Meniscus Tears

Meniscal Injuries

Tears of the meniscus can occur in all age groups. The meniscus is a crescent-shaped fibrocartilaginous structure that is found between the femur and the tibia within the knee joint. The menisci are shock absorbers and contribute to knee stability, as well. Meniscus injuries may occur in isolation or occur in combination with other injuries. The medial (inner) meniscus is torn more commonly than the lateral meniscus, however, the lateral (outer) meniscus is more likely to tear in the setting of an acute ACL injury. 

Anatomy and Classification

Meniscal tears are described by their location, size and pattern. The outer third of the meniscus is vascularized, while the inner third is avascular. Vascular areas are more amenable to meniscus repairs and have better healing potential following surgery. 

Physical Examination and Work-up

On presentation, an effusion of the knee joint may be present. Pain is often along the joint line and is reproduced with deep knee flexion. Mechanical symptoms of locking, catching or clicking may occur with activity.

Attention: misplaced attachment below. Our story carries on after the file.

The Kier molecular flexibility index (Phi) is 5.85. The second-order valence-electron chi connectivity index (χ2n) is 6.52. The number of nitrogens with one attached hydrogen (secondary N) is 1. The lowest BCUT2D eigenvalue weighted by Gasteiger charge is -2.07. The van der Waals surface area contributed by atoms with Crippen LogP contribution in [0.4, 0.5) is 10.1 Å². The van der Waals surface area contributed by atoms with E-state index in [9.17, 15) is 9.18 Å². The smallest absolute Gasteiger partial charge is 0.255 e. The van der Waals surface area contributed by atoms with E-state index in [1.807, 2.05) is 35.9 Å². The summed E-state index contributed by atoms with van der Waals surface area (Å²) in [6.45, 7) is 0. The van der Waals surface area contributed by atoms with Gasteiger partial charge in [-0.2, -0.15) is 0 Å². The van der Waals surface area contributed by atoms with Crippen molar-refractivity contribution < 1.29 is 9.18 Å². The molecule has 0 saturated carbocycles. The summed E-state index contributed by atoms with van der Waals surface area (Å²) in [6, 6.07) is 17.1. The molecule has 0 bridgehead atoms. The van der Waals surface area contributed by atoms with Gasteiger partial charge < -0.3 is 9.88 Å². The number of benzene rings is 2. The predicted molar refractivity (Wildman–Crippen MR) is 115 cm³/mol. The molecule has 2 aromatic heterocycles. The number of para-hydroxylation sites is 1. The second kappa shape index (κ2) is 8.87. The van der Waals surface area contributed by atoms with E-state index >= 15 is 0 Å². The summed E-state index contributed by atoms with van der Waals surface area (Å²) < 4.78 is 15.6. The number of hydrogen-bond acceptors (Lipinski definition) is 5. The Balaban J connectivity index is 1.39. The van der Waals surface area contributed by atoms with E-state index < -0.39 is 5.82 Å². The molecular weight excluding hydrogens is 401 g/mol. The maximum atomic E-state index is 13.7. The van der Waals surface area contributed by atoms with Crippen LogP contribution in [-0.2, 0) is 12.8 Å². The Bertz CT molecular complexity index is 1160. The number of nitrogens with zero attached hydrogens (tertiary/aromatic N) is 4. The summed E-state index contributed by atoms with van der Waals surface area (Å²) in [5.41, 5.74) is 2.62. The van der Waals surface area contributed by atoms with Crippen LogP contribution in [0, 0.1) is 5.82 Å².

McMurray Test: this clinical test is used to assess for the presence of a meniscus injury. With the patient lying on their back, the examiner holds the sole of the foot with one hand and palpates the joint line of the knee. The knee is extended and externally rotated with valgus stress to assess the medial meniscus. The test is repeated with the examiner extending the knee and internally rotating the tibia with varus stress. A positive test is pain at the joint line or a palpable clock at the joint line during the manuever.

Radiology

In addition to physical examination, X-rays assist in assessing for meniscal calcification (crystalline arthropathy). An MRI may be ordered to confirm the diagnosis and characterize a tear if present.

Management of Meniscus Tears

Non-operative care includes rest, NSAIDs, physical therapy, and injections are the first line of treatment for degenerative tears. Arthroscopy surgery, either partial meniscectomy or meniscal repair, is recommended after failure of non-operative management or in the setting of tears amenable to repair.  

Post-operative rehabilitation weight bearing status is determined by the specific surgical procedure. Those undergoing partial meniscectomy may weight bear immediately, while those undergoing meniscal repair require a period of non-weight bearing to allow for healing. In either case, physical therapy begins immediately to assist with edema control, to reduce quadriceps atrophy and promote range of motion.